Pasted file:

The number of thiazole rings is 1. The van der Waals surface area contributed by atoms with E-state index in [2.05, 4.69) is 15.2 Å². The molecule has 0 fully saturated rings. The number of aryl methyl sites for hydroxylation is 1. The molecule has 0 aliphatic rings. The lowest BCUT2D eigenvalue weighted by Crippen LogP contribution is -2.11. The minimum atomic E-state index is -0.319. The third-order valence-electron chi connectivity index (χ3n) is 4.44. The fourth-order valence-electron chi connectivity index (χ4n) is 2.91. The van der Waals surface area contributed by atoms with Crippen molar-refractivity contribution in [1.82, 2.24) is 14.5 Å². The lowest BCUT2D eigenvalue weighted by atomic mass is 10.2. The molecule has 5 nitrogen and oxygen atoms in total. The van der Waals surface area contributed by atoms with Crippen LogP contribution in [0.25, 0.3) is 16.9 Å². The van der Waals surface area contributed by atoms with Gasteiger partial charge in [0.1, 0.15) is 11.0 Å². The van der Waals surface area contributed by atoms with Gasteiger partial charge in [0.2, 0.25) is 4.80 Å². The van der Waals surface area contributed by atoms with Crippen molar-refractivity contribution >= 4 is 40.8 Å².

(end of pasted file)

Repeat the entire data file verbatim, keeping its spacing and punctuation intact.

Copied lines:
The number of thiazole rings is 1. The van der Waals surface area contributed by atoms with E-state index in [2.05, 4.69) is 15.2 Å². The molecule has 0 fully saturated rings. The number of aryl methyl sites for hydroxylation is 1. The molecule has 0 aliphatic rings. The lowest BCUT2D eigenvalue weighted by Crippen LogP contribution is -2.11. The minimum atomic E-state index is -0.319. The third-order valence-electron chi connectivity index (χ3n) is 4.44. The fourth-order valence-electron chi connectivity index (χ4n) is 2.91. The van der Waals surface area contributed by atoms with Crippen molar-refractivity contribution in [1.82, 2.24) is 14.5 Å². The lowest BCUT2D eigenvalue weighted by atomic mass is 10.2. The molecule has 5 nitrogen and oxygen atoms in total. The van der Waals surface area contributed by atoms with Crippen LogP contribution in [0.25, 0.3) is 16.9 Å². The van der Waals surface area contributed by atoms with Gasteiger partial charge in [0.1, 0.15) is 11.0 Å². The van der Waals surface area contributed by atoms with Gasteiger partial charge in [0.2, 0.25) is 4.80 Å². The van der Waals surface area contributed by atoms with Crippen molar-refractivity contribution >= 4 is 40.8 Å².